By accounting for the position and measuring the percentile instead of the WAR difference between outcome and expectation, we measure draft success in the same way teams might think about it. For instance, due to the high value of wide receivers, Calvin Ridley and Quenton Nelson are projected to have the same WAR above expectation after four years. Still, Ridley’s outcome falls “only” in the 80th percentile for wide receivers drafted at the end of the first round. This reflects that most people would consider Nelson as the better pick, as he became a perennial All-Pro player while Ridley is just a “good” wide receiver.

Riske finds this a measure of draft consistency, and this is even better for the Cowboys. On this scale, they shoot up to third in the NFL.

Next, he takes into account that a first-round pick is normally expected to have much more impact than a seventh-rounder. With that weighting, Dallas slips a bit, sliding down to the five hole.

But there is one more refinement, that of positional value overall. He uses Nelson again to illustrate his point.

As I have already mentioned, we described draft success as teams might think about it. When a guard at No. 6 becomes a three-time All-Pro player after three years, it’s as good a pick as one could imagine.

However, since offensive guards have relatively low value compared to other positions, Nelson lands in “only” the 93rd percentile when compared to the full distribution of all players selected in his range. Of course, this is still exceptional, but it’s a small difference and illustrates that the absolute ceiling for a top-10 guard seems to be the 93rd percentile. After all, it’s hard to imagine a better guard than Quenton Nelson.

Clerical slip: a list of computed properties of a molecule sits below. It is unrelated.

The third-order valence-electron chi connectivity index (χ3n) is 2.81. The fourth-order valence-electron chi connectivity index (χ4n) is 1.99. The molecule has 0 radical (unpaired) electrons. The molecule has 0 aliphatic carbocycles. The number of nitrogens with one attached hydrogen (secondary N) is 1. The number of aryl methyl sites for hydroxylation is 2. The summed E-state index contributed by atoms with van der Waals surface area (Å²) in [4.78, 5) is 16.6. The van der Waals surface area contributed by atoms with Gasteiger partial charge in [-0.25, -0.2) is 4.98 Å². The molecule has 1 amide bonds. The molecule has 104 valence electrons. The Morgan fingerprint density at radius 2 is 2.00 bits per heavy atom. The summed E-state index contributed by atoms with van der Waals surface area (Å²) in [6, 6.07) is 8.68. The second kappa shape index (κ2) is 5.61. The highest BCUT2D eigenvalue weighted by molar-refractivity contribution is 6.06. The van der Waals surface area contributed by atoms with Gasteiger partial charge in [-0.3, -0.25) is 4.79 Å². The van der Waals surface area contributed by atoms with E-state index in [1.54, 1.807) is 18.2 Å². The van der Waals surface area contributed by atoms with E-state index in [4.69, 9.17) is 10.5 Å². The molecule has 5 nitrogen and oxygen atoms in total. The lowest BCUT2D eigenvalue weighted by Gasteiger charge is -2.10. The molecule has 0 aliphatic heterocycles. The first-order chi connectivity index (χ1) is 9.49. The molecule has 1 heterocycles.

If you immediately respond with “but Zack Martin,” then you may be letting some of that homerism creep in. Besides, Martin was long before the period being examined here.

And that last adjustment puts the Cowboys right back at number three, trailing the best overall Tampa Bay Buccaneers and the runner-up New Orleans Saints. I will refrain from gloating that the Philadelphia Eagles landed fourth from the bottom here.

Third overall is rather elite. And the timeframe involved is also a reason to be encouraged, because it leaves out the lottery winner that is Dak Prescott. He was a result of almost pure luck, given that Dallas wanted both Paxton Lynch and Connor Cook before being forced to “settle” for Prescott. Given that both of those alternatives are now out of the league, his inclusion in this analysis would have skewed things in the Cowboys’ favor despite how close they came to blowing this one.

Additionally, our own Danny Phantom has just taken a look at how the first year of Riske’s analysis, 2017, was actually rather poor in some measures. That speaks to a recent trend of hopefully significant improvement.

This is encouraging on the face of things, but there is also a very disappointing aspect to it. Clearly, drafting better than the vast majority of teams has not paid off. If you are indeed drafting this well, you should not be holding the tenth overall pick after such a dismal season.

Here is where we should hope that injuries were indeed the underlying cause of that meltdown, particularly Prescott’s devastating one. If the Cowboys can have another good draft class, perhaps some better luck on that front will lead to the success that we long for.